It’s still early days for research into visible difference and romantic relationships. But as the number of studies increases, there’s a new challenge to add to the already complicated mix: the way we meet our partners is radically changing. While our parents and grandparents met through more traditional means, nowadays it's a truth universally acknowledged that a single woman in possession of a smartphone must be a member of some kind of dating app.
But if you don’t conform to society’s beauty ideals, how do you even begin to play the online dating game, where your main currency is your appearance?
I decided to turn to Google for advice.
The results for "dating with a disfigurement" make for pretty ugly reading. Rather than learning from others’ similar experiences, I was confronted by forums filled with judgmental people deciding whether or not they could bear to take someone who looked like me out for a drink.
But what else is to be expected? With unhelpfully titled programmes like The Undateables, and problematic advertising campaigns labelling red hair and freckles as 'imperfections', people who don't fit the mould are seen as 'other' and not the 'obvious' first choice in a competitive online dating marketplace.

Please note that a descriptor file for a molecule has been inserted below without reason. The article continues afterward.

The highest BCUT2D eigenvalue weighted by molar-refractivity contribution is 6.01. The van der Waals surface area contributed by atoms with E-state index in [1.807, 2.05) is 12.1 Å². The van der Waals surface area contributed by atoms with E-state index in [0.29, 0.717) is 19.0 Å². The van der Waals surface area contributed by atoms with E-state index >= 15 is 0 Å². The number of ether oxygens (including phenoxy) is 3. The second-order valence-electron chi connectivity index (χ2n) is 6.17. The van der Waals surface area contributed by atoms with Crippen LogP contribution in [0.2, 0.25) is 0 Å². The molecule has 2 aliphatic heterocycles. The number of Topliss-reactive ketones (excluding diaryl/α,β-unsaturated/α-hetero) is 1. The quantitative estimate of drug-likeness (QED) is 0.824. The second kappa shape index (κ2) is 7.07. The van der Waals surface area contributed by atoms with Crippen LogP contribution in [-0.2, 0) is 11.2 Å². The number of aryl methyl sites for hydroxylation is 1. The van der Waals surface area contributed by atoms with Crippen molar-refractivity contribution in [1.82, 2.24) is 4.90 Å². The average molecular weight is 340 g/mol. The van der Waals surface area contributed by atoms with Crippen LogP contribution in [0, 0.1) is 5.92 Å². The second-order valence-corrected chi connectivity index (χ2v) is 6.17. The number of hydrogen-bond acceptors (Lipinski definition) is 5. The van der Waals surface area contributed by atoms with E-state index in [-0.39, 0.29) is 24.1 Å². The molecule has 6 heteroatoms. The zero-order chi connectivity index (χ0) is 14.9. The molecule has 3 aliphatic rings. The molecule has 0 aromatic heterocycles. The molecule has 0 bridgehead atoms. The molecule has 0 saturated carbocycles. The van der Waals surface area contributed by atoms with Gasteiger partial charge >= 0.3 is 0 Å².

I didn't want to cut off my nose to spite my face, so I decided not to mention my cleft lip explicitly on my profile. Nick says this is an oft agonised-over decision: "People can feel dishonest or deceitful if they don’t reveal their difference immediately, and may feel concerned that their 'real self' doesn’t match up to the image they’ve portrayed."
Despite my worries, I was surprised when my phone buzzed: a match! On a high, we chatted and arranged to meet the next day. But date o'clock came and went. After 45 minutes I resigned myself to the fact I'd been stood up.
With hindsight, I realise I'd done myself no favours by choosing London's answer to the Bermuda Triangle, Tottenham Court Road station, as a meeting location. But when your self-esteem is fragile, it's easy for a misunderstanding to descend into self-loathing: "Maybe he saw my face and decided to bail?" I thought, over and over again.
So I decided full disclosure was the best option. I added a line in my profile about my cleft lip, just in case it wasn't obvious from my photos. I wouldn't want to make my potential dates feel awkward, after all.